4. Free Wi-Fi and a comfortable mattress are a must. Everything else is optional. I generally prefer small boutiques over large chains. In London, it's the Threadneedles, but that's mainly because it's closest to our office. When traveling with family, we started using AirBNB to rent apartments, instead of staying in hotels. Oz Benamram, chief knowledge officer, White & Case, New York.
5. Worst hotel EVER: Ross Kodner, Bruce Dorner, and I were protesting the expensive resort in Puerto Rico that the American Bar Association's Law Practice Management section was staying in, so Ross had a buddy there who recommended a motel just outside the gate of the resort. Ross' room was a cubical with bare bulb in the ceiling and a telephone with a green slime mold covering the receiver. (Phones are tech, no?) Bruce and I shared room a staying awake on watch to keep the giant cockroaches from attacking no kidding, they were four inches long and looked hungry. Air conditioner had a fan that hit the cage going ting-dada-ting-dada-ting all night. Bathoom had a pictogram sign next to the toilet which we finally deciphered as meaning "do not deposit toilet paper into the toilet use the wastebasket." Toilets are tech. We checked out, ponied up, and stayed at the resort.
Best tech hotel: Hotel Nikko, San Francisco. Price was another question, however. I prefer to find cheaper hotels that include internet and do not impose a separate ludicrous charge. Other than that, I carry my own tech I how I know it will work. Daniel Coolidge, senior counsel, Coolidge & Graves, Keene, N.H.
6. The good: Hilton has partnered with AT&T to offer fairly consistent Wi-Fi in all of its branded hotels, from Hampton Inns to the Waldorf. And I can access it for free as an AT&T internet subscriber or as a Hilton frequent guest. The bad: Any "resort" hotel that thinks we can better relax without the internet so they send us on a frantic search for a remote business center with an internet connection that rivals old dial-up. I'd rather have Wi-Fi at the pool or beach. Hotel valuation experts used to say that you could take the price of a Coke at the hotel multiply it times $100,000, and again by the number of rooms and get a figure close to the hotel's value. Today, the amount they charge for internet may be a better proxy. The higher the price of the room, the higher the price of the internet connection when it should be inverted. Don Philbin, president, Picture It Settled, San Antonio, Texas.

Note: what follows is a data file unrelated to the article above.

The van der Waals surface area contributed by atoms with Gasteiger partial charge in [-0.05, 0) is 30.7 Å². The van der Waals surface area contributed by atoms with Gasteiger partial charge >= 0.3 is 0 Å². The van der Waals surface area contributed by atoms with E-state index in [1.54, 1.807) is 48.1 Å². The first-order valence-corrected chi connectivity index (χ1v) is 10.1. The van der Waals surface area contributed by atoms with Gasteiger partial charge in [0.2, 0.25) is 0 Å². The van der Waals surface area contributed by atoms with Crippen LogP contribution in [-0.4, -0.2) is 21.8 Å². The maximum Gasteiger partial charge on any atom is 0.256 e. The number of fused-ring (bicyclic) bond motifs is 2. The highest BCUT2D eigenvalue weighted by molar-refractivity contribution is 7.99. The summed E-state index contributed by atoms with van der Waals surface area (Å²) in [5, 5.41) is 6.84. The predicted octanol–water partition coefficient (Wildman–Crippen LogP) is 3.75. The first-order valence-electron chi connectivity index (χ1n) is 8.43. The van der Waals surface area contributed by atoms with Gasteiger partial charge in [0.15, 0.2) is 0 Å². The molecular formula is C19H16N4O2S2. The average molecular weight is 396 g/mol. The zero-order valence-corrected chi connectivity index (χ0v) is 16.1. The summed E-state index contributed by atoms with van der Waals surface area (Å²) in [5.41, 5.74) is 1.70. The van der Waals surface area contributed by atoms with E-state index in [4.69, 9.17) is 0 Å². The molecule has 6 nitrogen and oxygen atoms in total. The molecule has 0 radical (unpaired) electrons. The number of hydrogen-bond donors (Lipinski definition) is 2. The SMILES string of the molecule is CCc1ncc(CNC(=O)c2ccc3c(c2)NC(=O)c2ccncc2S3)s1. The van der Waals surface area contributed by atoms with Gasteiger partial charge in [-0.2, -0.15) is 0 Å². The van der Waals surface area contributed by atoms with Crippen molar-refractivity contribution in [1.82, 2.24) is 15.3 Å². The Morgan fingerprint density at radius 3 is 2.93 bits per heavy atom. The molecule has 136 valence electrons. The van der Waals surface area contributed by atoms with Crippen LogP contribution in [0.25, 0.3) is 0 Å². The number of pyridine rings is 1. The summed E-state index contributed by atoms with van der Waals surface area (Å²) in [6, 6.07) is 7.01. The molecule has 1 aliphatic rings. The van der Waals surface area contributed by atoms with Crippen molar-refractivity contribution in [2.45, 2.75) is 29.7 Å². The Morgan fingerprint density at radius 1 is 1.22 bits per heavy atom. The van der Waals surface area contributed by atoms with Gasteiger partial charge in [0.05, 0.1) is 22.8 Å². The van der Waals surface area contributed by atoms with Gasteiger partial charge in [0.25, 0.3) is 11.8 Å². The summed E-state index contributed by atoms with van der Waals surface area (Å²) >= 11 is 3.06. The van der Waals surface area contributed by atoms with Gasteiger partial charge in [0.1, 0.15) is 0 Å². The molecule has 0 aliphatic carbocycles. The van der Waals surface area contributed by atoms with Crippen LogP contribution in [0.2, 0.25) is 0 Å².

7. Favorite: Hotels that offer free Wi-Fi, because when it is complimentary, there is no hassle in getting online. Worst: One hotel required a 20-letter and number password and only one device could be connected at the same time. The password was provided on paper, so no cut and paste. Michael Arkfeld, Arkfeld & Associates, Phoenix.